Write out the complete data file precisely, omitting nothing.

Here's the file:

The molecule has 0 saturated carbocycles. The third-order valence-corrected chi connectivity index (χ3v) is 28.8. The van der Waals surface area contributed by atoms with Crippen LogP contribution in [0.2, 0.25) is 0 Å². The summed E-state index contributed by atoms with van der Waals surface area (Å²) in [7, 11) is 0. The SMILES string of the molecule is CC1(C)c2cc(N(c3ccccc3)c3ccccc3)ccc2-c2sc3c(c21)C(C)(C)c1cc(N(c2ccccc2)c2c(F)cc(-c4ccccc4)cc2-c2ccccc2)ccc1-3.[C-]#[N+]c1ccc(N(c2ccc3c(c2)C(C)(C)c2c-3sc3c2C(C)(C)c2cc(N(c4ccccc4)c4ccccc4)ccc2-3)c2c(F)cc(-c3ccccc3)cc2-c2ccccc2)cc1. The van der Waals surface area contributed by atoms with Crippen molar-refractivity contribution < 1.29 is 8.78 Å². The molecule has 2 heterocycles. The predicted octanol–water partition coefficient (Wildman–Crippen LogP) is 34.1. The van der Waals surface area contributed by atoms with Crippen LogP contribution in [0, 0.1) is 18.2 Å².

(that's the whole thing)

The molecule has 0 saturated carbocycles. The third-order valence-corrected chi connectivity index (χ3v) is 28.8. The van der Waals surface area contributed by atoms with Crippen LogP contribution in [0.2, 0.25) is 0 Å². The summed E-state index contributed by atoms with van der Waals surface area (Å²) in [7, 11) is 0. The SMILES string of the molecule is CC1(C)c2cc(N(c3ccccc3)c3ccccc3)ccc2-c2sc3c(c21)C(C)(C)c1cc(N(c2ccccc2)c2c(F)cc(-c4ccccc4)cc2-c2ccccc2)ccc1-3.[C-]#[N+]c1ccc(N(c2ccc3c(c2)C(C)(C)c2c-3sc3c2C(C)(C)c2cc(N(c4ccccc4)c4ccccc4)ccc2-3)c2c(F)cc(-c3ccccc3)cc2-c2ccccc2)cc1. The van der Waals surface area contributed by atoms with Crippen molar-refractivity contribution < 1.29 is 8.78 Å². The molecule has 2 heterocycles. The predicted octanol–water partition coefficient (Wildman–Crippen LogP) is 34.1. The van der Waals surface area contributed by atoms with Crippen LogP contribution in [0, 0.1) is 18.2 Å².